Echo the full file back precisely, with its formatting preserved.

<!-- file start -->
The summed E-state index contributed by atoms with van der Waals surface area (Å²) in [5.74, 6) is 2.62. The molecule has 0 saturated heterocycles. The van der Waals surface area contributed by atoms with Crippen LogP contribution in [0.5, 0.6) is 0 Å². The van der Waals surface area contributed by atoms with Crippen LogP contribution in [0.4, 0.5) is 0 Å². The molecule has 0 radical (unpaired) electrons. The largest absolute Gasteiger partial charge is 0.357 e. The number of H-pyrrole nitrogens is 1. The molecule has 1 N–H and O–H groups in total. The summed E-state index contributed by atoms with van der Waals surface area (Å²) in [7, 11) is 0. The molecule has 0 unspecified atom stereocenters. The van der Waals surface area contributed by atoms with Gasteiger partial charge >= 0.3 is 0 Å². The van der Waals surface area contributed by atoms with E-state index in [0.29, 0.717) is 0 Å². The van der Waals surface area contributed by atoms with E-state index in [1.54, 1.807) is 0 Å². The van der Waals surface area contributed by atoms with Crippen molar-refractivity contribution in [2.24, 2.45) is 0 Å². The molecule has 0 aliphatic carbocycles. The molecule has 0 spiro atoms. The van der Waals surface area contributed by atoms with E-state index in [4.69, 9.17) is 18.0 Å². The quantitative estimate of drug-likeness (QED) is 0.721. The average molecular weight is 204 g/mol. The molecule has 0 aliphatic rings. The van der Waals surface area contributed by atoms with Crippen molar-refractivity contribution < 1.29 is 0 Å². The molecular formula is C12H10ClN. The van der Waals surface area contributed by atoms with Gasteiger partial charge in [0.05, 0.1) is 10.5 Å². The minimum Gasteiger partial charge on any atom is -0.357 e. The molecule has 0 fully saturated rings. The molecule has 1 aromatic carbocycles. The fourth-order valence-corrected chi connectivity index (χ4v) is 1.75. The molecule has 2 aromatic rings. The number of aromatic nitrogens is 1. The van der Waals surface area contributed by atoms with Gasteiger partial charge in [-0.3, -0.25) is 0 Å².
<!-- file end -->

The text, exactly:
The summed E-state index contributed by atoms with van der Waals surface area (Å²) in [5.74, 6) is 2.62. The molecule has 0 saturated heterocycles. The van der Waals surface area contributed by atoms with Crippen LogP contribution in [0.5, 0.6) is 0 Å². The van der Waals surface area contributed by atoms with Crippen LogP contribution in [0.4, 0.5) is 0 Å². The molecule has 0 radical (unpaired) electrons. The largest absolute Gasteiger partial charge is 0.357 e. The number of H-pyrrole nitrogens is 1. The molecule has 1 N–H and O–H groups in total. The summed E-state index contributed by atoms with van der Waals surface area (Å²) in [7, 11) is 0. The molecule has 0 unspecified atom stereocenters. The van der Waals surface area contributed by atoms with Gasteiger partial charge >= 0.3 is 0 Å². The van der Waals surface area contributed by atoms with E-state index in [0.29, 0.717) is 0 Å². The van der Waals surface area contributed by atoms with E-state index in [1.54, 1.807) is 0 Å². The van der Waals surface area contributed by atoms with Crippen molar-refractivity contribution in [2.24, 2.45) is 0 Å². The molecule has 0 aliphatic carbocycles. The molecule has 0 spiro atoms. The van der Waals surface area contributed by atoms with E-state index in [4.69, 9.17) is 18.0 Å². The quantitative estimate of drug-likeness (QED) is 0.721. The average molecular weight is 204 g/mol. The molecule has 0 aliphatic rings. The van der Waals surface area contributed by atoms with Crippen molar-refractivity contribution < 1.29 is 0 Å². The molecular formula is C12H10ClN. The van der Waals surface area contributed by atoms with Gasteiger partial charge in [0.05, 0.1) is 10.5 Å². The minimum Gasteiger partial charge on any atom is -0.357 e. The molecule has 0 fully saturated rings. The molecule has 1 aromatic carbocycles. The fourth-order valence-corrected chi connectivity index (χ4v) is 1.75. The molecule has 2 aromatic rings. The number of aromatic nitrogens is 1. The van der Waals surface area contributed by atoms with Gasteiger partial charge in [-0.3, -0.25) is 0 Å².